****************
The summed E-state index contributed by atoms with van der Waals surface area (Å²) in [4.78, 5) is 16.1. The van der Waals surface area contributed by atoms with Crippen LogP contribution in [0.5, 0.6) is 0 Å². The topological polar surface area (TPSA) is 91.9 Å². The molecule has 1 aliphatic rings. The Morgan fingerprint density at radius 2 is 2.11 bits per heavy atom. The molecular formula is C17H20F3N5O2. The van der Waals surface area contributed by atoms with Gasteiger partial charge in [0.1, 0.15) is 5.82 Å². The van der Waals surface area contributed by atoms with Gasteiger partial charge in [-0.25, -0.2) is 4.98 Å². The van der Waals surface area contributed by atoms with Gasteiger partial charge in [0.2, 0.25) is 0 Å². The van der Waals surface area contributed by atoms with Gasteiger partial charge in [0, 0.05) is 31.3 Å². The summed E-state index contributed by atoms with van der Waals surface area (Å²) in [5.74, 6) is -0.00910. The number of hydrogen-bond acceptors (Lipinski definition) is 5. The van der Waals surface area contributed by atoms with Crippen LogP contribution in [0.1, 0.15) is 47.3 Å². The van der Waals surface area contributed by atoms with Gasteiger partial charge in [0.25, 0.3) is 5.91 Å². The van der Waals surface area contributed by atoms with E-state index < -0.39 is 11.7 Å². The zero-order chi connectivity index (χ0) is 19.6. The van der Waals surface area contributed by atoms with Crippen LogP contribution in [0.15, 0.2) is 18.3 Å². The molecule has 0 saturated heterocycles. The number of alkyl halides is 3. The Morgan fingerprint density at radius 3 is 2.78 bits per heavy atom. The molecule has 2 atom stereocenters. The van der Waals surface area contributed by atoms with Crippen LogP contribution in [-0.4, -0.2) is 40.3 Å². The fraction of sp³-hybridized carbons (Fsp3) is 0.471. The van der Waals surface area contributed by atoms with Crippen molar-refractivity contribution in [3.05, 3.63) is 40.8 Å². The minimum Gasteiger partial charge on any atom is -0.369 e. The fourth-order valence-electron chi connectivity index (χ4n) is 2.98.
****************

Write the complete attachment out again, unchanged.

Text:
The summed E-state index contributed by atoms with van der Waals surface area (Å²) in [4.78, 5) is 16.1. The van der Waals surface area contributed by atoms with Crippen LogP contribution in [0.5, 0.6) is 0 Å². The topological polar surface area (TPSA) is 91.9 Å². The molecule has 1 aliphatic rings. The Morgan fingerprint density at radius 2 is 2.11 bits per heavy atom. The molecular formula is C17H20F3N5O2. The van der Waals surface area contributed by atoms with Gasteiger partial charge in [0.1, 0.15) is 5.82 Å². The van der Waals surface area contributed by atoms with Gasteiger partial charge in [-0.25, -0.2) is 4.98 Å². The van der Waals surface area contributed by atoms with Gasteiger partial charge in [0.2, 0.25) is 0 Å². The van der Waals surface area contributed by atoms with Gasteiger partial charge in [0, 0.05) is 31.3 Å². The summed E-state index contributed by atoms with van der Waals surface area (Å²) in [5.74, 6) is -0.00910. The number of hydrogen-bond acceptors (Lipinski definition) is 5. The van der Waals surface area contributed by atoms with Crippen LogP contribution in [0.1, 0.15) is 47.3 Å². The van der Waals surface area contributed by atoms with Gasteiger partial charge in [0.25, 0.3) is 5.91 Å². The van der Waals surface area contributed by atoms with E-state index < -0.39 is 11.7 Å². The zero-order chi connectivity index (χ0) is 19.6. The van der Waals surface area contributed by atoms with Crippen LogP contribution in [0.15, 0.2) is 18.3 Å². The molecule has 0 saturated heterocycles. The number of alkyl halides is 3. The Morgan fingerprint density at radius 3 is 2.78 bits per heavy atom. The molecule has 2 atom stereocenters. The van der Waals surface area contributed by atoms with Crippen LogP contribution in [-0.4, -0.2) is 40.3 Å². The fraction of sp³-hybridized carbons (Fsp3) is 0.471. The van der Waals surface area contributed by atoms with Crippen molar-refractivity contribution in [3.05, 3.63) is 40.8 Å². The minimum Gasteiger partial charge on any atom is -0.369 e. The fourth-order valence-electron chi connectivity index (χ4n) is 2.98.